Different methodologies for assessing costs

Gross sum costs can be awarded as an alternative to costly and protracted costs on taxation.

There are different methodologies that can be used to calculate gross sum costs. Some were summarised in Wieland v Texxcon Pty Ltd [2016] VSCA 45:

Methodology Options in a Gross Sum Exercise

  1. … In my view there is no one option in terms of methodology in a gross sum exercise.  It will depend on the basis for costs recovery ordered in favour of the recovering party.

  1. As discussed in Pegela,[17] there are several options available in relation to methodology.  One option is the ‘analogy’ method to ‘review previous gross sum cases to identify what the percentage reduction on costs was in those cases and adopt an appropriate reduction by reference to previous practice’.  This is not an attractive option having regard to the wide range of percentages of recovery across a number of example cases referred to by Sackville J in the Seven Network Limited v New Limited.[18]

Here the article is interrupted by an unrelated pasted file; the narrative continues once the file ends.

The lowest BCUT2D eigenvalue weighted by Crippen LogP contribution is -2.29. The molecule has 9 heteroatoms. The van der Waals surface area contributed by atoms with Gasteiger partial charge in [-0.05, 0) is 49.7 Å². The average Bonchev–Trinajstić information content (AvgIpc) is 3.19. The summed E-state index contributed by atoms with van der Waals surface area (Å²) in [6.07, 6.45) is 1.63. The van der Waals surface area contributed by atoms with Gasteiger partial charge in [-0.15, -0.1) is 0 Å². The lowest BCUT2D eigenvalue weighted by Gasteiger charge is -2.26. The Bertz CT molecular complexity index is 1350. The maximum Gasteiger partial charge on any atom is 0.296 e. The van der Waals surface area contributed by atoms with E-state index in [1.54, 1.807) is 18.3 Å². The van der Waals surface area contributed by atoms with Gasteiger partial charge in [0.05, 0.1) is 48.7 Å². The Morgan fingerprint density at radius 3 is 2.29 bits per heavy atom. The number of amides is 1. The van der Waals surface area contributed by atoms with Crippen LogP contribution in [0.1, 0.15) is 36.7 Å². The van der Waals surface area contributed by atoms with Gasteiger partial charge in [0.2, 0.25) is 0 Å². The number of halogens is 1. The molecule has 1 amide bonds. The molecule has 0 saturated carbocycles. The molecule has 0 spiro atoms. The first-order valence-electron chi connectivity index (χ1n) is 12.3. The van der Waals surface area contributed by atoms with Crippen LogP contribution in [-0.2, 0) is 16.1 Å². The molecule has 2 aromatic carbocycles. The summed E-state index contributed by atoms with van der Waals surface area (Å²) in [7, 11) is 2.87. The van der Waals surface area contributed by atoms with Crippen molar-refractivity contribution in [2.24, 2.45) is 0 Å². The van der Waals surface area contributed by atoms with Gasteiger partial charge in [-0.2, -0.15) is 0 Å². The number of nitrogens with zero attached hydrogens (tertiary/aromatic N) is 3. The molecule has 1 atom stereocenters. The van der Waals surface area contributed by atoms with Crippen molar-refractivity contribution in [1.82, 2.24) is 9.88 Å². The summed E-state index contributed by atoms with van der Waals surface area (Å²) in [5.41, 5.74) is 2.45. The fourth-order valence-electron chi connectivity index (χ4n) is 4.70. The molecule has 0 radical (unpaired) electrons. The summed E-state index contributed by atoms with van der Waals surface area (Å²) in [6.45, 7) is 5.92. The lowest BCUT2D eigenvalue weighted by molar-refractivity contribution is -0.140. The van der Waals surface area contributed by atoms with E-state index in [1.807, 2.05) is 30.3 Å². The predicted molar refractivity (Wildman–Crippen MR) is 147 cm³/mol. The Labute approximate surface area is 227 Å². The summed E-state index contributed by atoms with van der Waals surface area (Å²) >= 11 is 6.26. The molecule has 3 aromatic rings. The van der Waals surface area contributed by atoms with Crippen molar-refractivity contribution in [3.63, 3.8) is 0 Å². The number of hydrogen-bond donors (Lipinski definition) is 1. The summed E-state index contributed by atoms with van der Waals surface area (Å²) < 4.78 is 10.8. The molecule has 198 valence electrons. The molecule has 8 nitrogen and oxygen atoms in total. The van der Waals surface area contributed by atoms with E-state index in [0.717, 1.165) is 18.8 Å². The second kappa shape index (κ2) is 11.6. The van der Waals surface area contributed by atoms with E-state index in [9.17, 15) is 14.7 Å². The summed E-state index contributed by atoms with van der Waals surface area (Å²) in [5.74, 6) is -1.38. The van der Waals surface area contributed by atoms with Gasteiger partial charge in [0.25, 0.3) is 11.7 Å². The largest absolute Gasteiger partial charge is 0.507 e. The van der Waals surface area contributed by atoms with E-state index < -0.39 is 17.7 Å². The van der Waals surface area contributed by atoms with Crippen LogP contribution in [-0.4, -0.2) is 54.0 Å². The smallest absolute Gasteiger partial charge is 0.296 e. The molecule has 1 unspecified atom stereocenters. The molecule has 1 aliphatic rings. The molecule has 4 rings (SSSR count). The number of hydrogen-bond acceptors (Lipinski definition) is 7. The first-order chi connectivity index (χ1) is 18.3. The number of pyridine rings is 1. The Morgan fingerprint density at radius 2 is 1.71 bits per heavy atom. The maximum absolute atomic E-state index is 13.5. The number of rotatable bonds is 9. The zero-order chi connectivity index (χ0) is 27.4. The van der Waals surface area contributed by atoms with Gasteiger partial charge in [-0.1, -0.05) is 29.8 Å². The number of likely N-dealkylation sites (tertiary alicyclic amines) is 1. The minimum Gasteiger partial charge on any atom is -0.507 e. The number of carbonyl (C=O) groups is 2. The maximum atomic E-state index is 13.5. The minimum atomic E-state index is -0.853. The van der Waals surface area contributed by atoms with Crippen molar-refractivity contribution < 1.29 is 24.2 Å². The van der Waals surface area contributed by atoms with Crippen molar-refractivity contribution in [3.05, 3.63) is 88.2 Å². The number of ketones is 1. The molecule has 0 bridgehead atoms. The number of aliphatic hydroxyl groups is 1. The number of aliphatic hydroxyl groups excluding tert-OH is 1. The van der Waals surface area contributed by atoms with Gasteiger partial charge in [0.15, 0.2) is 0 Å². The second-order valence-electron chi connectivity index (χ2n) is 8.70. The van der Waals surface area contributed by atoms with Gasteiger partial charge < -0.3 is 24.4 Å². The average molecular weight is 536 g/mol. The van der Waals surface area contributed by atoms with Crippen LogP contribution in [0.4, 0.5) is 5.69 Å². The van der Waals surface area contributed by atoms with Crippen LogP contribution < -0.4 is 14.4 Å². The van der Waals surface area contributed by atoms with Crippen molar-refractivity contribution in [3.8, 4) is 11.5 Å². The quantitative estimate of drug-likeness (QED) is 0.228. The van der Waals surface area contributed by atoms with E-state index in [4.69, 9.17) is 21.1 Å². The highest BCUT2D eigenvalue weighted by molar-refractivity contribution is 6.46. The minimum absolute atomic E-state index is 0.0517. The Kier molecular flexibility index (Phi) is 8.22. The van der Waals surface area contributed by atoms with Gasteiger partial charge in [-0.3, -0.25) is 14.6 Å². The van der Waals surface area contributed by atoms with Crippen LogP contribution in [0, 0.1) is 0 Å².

1. A second option has been referred to as the ‘adjusted fees’ methodology.  This is a possible option where costs are recoverable on scale.  It involves taking the base hours from time records and multiplying them by the scale rate, adjusting it to account for the different scale rates applicable for particular types of work and then applying a loading for general care.  This is closest to the one proposed by the applicants and said in argument to Beach JA in this matter to be the only option.[19]
  1. A third option is the ‘Ausmaq’ method.  This can be favoured where costs are to be assessed on hourly rates.  This involves actual costs incurred, identifying work that falls outside the scope of the costs order, and then breaking the figure down to costs and disbursements.  As a next step appropriate hourly rates are determined and then a final calculation is made on the basis of the hourly rate options, the cost reduction for unreasonable work and the addition of disbursements.
  1. Other methodologies have been referred to in case law.[20]